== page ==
Since its aggression against Gaza in 2008-2009, the Israeli government has promoted the idea that its Iron Dome anti-missile technology is among its key solutions for preventing rockets from being fired on Israeli cities. Israel claims that the Iron Dome is capable of stopping all rocket attacks; however, three observations confirm the system's failure:
- Israeli media has revealed that there are eight Iron Dome units and that each unit covers one city. However, Palestinian resistance forces are capable of launching rockets towards 50 cities; you do the maths about the cities that are not covered by Iron Dome.
- Yedioth Ahranoth newspaper published an article a few days ago stating that approximately 1,350 rockets have been fired at Israeli towns but Iron Dome only stopped 230 of them; just 15 per cent of the total number of rockets fired at Israel.
- The Israeli media has published misleading images and presented them as evidence of rocket attacks. It does this by showing pictures of aerial explosions or areas in which Iron Dome was used. The system launches two or three missiles to tackle every rocket launched from the Gaza Strip. In the event that an Iron Dome missile misses the Hamas rocket, it is programmed to self-destruct approximately 6 kilometres in the air to avoid landing and potentially inflicting damage on Israelis.
What are described by the media as hostile rockets being intercepted by Iron Dome missiles are often, in fact, simply the system's own missiles self-destructing. According to Dr Motti Scheffer, an expert in aerospace engineering and award-winning Israeli security specialist, "Today, there is no missile that can intercept another missile. All the explosions we see happening in the air are the result of programmed self-destruction and the parts that we see on the ground are a result of the Iron Dome itself."
Motives for the media blackout
Israel considers its confrontations with the Gaza Strip and Hezbollah to be limited because there is no military victory on the ground. Thus, the media decides who the winner is. For this reason, the media is one of the most important weapons in the armoury. This helps to explain why the true number of casualties and the extent of the damage are hidden from the public, in order to win the psychological aspects of the confrontation.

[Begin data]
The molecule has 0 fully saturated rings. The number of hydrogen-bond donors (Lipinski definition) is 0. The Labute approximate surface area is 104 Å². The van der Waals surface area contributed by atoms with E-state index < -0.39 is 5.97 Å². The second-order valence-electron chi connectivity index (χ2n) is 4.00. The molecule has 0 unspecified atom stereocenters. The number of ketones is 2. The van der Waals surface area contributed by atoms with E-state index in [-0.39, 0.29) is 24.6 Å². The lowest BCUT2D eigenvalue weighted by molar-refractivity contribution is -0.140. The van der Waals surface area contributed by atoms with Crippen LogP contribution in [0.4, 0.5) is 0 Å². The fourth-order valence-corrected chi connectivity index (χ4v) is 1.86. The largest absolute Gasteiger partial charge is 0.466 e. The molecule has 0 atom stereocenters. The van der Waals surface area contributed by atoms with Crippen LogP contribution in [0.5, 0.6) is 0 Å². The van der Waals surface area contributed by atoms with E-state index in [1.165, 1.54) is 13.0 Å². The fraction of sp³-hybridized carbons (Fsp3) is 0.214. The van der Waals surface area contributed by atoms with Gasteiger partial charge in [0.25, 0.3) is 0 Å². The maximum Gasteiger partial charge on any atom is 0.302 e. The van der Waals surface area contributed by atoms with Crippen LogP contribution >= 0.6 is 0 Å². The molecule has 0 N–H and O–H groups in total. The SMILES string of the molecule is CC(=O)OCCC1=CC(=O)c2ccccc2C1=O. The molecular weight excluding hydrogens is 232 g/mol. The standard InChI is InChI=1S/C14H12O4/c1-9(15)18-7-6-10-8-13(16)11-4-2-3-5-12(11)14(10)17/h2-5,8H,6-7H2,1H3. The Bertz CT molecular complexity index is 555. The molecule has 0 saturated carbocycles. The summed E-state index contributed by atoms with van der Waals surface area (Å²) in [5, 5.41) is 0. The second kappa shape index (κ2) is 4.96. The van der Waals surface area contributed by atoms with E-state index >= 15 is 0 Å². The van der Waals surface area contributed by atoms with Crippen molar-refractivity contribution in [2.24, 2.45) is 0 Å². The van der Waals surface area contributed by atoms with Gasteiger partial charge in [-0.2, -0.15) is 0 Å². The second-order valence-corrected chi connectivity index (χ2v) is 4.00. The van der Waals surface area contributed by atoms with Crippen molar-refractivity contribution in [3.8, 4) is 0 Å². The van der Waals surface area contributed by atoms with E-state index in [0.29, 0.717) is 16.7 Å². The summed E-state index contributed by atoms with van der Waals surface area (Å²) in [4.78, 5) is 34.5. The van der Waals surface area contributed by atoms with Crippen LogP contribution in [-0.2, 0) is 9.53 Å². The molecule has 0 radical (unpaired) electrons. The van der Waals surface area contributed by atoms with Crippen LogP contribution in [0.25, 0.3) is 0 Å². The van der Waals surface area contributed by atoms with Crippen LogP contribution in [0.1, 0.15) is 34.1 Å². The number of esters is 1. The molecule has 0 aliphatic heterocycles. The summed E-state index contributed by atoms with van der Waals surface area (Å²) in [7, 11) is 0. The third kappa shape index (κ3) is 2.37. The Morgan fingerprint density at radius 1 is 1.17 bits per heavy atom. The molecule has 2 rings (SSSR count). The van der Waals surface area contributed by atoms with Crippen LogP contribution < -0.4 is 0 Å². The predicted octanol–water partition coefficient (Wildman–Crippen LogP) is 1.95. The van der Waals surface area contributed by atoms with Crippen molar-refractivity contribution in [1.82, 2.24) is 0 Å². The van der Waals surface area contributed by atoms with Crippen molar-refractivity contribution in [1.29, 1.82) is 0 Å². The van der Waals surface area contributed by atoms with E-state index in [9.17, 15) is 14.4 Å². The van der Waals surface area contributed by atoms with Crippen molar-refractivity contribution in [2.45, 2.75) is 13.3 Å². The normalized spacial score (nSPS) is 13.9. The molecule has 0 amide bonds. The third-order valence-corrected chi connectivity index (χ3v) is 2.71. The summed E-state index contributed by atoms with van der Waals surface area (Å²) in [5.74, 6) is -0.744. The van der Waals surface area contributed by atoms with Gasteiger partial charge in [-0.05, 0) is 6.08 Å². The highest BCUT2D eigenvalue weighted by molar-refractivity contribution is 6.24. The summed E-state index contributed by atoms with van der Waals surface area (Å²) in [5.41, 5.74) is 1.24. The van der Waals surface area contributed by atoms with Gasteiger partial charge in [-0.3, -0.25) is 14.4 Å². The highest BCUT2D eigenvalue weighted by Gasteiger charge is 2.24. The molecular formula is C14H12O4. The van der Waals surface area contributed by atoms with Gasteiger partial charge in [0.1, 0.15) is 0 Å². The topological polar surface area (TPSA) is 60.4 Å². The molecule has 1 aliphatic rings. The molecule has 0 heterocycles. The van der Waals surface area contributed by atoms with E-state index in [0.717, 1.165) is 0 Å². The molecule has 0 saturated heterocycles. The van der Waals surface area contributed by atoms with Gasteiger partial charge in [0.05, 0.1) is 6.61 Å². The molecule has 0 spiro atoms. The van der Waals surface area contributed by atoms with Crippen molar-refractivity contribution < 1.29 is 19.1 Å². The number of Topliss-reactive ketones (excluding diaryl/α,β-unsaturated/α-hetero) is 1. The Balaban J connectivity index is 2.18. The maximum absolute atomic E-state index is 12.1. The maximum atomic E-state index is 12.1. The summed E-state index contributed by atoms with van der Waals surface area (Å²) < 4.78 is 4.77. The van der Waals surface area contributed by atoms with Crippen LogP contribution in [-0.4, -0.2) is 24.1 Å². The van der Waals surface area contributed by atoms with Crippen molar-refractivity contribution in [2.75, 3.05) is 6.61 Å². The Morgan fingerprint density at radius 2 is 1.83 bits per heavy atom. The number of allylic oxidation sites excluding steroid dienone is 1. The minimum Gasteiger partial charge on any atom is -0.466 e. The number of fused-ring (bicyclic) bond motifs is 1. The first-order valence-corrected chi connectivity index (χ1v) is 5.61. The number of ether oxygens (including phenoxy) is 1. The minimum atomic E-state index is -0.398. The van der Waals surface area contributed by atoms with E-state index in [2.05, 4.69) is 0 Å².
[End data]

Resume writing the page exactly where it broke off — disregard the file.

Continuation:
The Israeli government does not want there to be a negative impact on its citizens, nor for them to be frustrated by transparent claims of the IDF's deterrence capabilities. More importantly, Israel does not want to lose the image that it has managed to promote among its Arab neighbours, which emphasises military superiority in that it cannot be, and is not, affected by Palestinian resistance. One must add that Israel does not provide the Palestinian resistance with any information that could be useful to its fighters. Instead, it seeks to damage its morale and force it to search for an alternative to rockets.
The media blackout in the current war on Gaza is unprecedented when compared to past confrontations between the Israel and those resisting its military occupation.
Despite the widespread use of social networking sites and the independent media, the military-censors have the last word because they can access any website and delete any information or pictures that violate their orders. Israel punishes those who break the guidelines on this matter. For example, some soldiers were disciplined when they published pictures of military bases, something that the government regards as a security threat.
Despite the military censorship and media restrictions on Israeli citizens, Palestinian forces have not only learnt to carry on as normal but also to expand their zone of influence in various domains. Thus they are able to challenge the enemy in the psychological aspect of the war and break the censored media monopoly on information; in this way they are able to carry the war to the occupation.
Translated from Al Jazeera net, 22 July, 2014
The views expressed in this article belong to the author and do not necessarily reflect the editorial policy of Middle East Monitor.